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Species tulips — which grow low to the ground, unlike the more recognizable tall, showy tulips — and some bulbs like daffodils multiply year after year and provide a more natural look in the Meadow Garden. These bulbs “will clump up and give you a really nice show early on in the spring,” Pryce Lea says. 

In your own garden, avoid the “toy soldier syndrome,” Jonker says, and plant in irregular drifts or clusters of six to 12 bulbs of the same color for greater impact. Or plant bulbs in layers, a design the Dutch call “flower bulb lasagna.” Also known as double-decker planting, this technique involves planting different types of bulbs in the same spot at varying depths. Plant smaller species, like crocus and scilla, at a shallower depth over the deeper tulip and daffodil bulbs. 

Plant with the pointed side of the bulb up and the roots down. If you can’t tell which is which, plant the bulb sideways. The rule of thumb is to plant a bulb at two to three times its height. Interspersing grape hyacinths among other bulbs, says Pryce Lea, may discourage deer and some pests. Other experts recommend placing chicken wire, mesh or mulch over the bulbs for protection. 

Pryce Lea cautions against cutting back the leaves after blooming because that’s how the plants gather their energy for the next year.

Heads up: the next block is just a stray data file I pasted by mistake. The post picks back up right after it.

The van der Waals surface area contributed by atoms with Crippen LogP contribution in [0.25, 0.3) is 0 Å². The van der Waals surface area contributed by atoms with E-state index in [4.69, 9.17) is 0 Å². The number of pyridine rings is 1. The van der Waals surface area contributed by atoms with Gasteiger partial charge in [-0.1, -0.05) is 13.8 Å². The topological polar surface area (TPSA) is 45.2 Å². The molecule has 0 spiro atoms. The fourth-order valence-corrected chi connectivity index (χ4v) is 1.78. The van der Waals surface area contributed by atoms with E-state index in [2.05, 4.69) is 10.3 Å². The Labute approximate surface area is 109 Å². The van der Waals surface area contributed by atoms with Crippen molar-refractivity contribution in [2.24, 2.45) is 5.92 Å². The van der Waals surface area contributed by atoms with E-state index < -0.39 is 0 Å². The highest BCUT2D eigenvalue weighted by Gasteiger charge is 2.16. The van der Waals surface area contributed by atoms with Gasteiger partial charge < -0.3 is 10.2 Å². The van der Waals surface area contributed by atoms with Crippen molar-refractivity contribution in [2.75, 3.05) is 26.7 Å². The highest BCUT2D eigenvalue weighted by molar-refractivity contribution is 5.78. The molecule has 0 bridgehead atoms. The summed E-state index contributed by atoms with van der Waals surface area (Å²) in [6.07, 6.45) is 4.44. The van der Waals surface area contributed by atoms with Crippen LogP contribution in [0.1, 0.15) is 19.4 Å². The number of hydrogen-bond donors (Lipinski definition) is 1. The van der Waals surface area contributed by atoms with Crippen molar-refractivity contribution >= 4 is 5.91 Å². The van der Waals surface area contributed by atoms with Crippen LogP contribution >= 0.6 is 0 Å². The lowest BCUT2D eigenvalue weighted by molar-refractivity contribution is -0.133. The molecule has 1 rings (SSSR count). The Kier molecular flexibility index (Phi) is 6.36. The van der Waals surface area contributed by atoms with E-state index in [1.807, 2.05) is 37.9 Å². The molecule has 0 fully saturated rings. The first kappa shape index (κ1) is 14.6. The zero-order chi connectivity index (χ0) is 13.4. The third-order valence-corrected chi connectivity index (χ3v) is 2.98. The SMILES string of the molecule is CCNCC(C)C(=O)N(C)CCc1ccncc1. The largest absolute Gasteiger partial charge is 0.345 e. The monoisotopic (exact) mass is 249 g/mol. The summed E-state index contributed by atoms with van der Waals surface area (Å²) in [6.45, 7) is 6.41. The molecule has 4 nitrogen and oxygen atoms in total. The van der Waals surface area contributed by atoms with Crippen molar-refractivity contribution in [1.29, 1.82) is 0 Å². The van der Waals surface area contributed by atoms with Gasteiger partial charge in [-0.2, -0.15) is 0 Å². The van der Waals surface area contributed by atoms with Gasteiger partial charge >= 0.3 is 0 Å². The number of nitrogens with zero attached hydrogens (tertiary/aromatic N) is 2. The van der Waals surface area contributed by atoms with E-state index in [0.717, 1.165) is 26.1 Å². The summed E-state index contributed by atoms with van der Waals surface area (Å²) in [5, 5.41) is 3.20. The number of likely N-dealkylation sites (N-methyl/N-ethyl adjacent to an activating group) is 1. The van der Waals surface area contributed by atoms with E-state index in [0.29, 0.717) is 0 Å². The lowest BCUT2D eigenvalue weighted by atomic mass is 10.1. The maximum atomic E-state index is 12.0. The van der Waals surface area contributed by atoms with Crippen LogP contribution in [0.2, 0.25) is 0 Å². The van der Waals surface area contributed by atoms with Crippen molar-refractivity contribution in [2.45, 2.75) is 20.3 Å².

And they need that energy to continue using their bright colors to usher in spring. It’s something that Rudianto “Rudy” Tanumihardja, 83, looks forward to annually.

Having grown up in Indonesia and spent time living in Singapore, Tanumihardja, 83, had never encountered tulip bulbs before moving to Seattle when he retired. “They were very exotic for me,” he says. 

Tanumihardja has planted tulips as well as irises, daffodils and grape hyacinths in his 5,000-square-foot garden. He and his wife, Juliana Suparman, 72, who was a florist in Singapore, enjoy touring the nearby Skagit Valley Tulip Festival in April. “It really is amazing to me,” he says. “I don’t need to go to Holland.” 

spinner image woman digging in her garden planting bulbs
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Tools for Easier Planting

If you’re planning on planting a lot of bulbs, be ready to do some digging. But there are some tools that can make the task a little easier. 

“The first thing I recommend is using a kneeler,” says Lindsay Miller, a horticultural writer for Gardener’s Supply Company, based in Vermont. 

Most varieties are lightweight, easily portable and cushioned for comfort. Some feature a movable surface so they convert into a bench. The company also just released a lightweight “wicked big dibber” tool for planting bulbs and seeds at precise depths; it includes a measuring gasket and is “great for people who are interested in no-till gardening to avoid disturbing the nearby roots and soil layers,” Miller says.

Using long-handled bulb planters, such as the ProPlugger, will enable you to plant from a standing position and use your leg strength. These tools have nonslip grips and require stepping on the tool for leverage. Working with a partner who drops the bulbs in as you dig can double your efficiency.

Seasoned gardener Jim Jonker of Holland, Michigan, uses a planting augur that he attaches to a cordless drill to make 3-inch-diameter holes. The Delaware Botanic Gardens offers a variety of planting tools for volunteers to do their digging, says director of horticulture Stephen Pryce Lea. This includes garden knives and trowels with teeth to insure that “volunteers with differing types of abilities can get involved in planting bulbs,” he says​.